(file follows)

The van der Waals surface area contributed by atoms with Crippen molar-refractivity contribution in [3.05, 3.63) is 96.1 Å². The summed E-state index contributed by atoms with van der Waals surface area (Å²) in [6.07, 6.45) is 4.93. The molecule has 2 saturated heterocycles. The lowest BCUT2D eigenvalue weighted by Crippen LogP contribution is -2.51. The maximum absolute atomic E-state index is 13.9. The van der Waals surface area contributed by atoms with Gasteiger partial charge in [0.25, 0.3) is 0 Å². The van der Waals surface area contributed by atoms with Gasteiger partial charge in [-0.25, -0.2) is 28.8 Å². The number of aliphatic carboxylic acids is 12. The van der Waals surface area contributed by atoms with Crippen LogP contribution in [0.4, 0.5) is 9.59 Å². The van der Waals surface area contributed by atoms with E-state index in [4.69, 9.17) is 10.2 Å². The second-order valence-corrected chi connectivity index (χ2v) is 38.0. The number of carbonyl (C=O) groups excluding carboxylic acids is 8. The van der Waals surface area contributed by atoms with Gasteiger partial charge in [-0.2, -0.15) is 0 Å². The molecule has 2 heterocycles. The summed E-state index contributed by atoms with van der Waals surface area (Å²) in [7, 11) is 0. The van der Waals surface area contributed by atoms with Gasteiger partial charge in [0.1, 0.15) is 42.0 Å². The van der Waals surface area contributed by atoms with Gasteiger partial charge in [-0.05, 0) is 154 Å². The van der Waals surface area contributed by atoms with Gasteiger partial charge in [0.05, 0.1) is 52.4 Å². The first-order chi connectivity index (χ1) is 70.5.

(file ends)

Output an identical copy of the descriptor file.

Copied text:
The van der Waals surface area contributed by atoms with Crippen molar-refractivity contribution in [3.05, 3.63) is 96.1 Å². The summed E-state index contributed by atoms with van der Waals surface area (Å²) in [6.07, 6.45) is 4.93. The molecule has 2 saturated heterocycles. The lowest BCUT2D eigenvalue weighted by Crippen LogP contribution is -2.51. The maximum absolute atomic E-state index is 13.9. The van der Waals surface area contributed by atoms with Gasteiger partial charge in [0.25, 0.3) is 0 Å². The van der Waals surface area contributed by atoms with Gasteiger partial charge in [-0.25, -0.2) is 28.8 Å². The number of aliphatic carboxylic acids is 12. The van der Waals surface area contributed by atoms with Crippen LogP contribution in [0.4, 0.5) is 9.59 Å². The van der Waals surface area contributed by atoms with E-state index in [4.69, 9.17) is 10.2 Å². The second-order valence-corrected chi connectivity index (χ2v) is 38.0. The number of carbonyl (C=O) groups excluding carboxylic acids is 8. The van der Waals surface area contributed by atoms with Gasteiger partial charge in [-0.2, -0.15) is 0 Å². The molecule has 2 heterocycles. The summed E-state index contributed by atoms with van der Waals surface area (Å²) in [7, 11) is 0. The van der Waals surface area contributed by atoms with Gasteiger partial charge in [0.1, 0.15) is 42.0 Å². The van der Waals surface area contributed by atoms with Gasteiger partial charge in [-0.05, 0) is 154 Å². The van der Waals surface area contributed by atoms with Gasteiger partial charge in [0.05, 0.1) is 52.4 Å². The first-order chi connectivity index (χ1) is 70.5.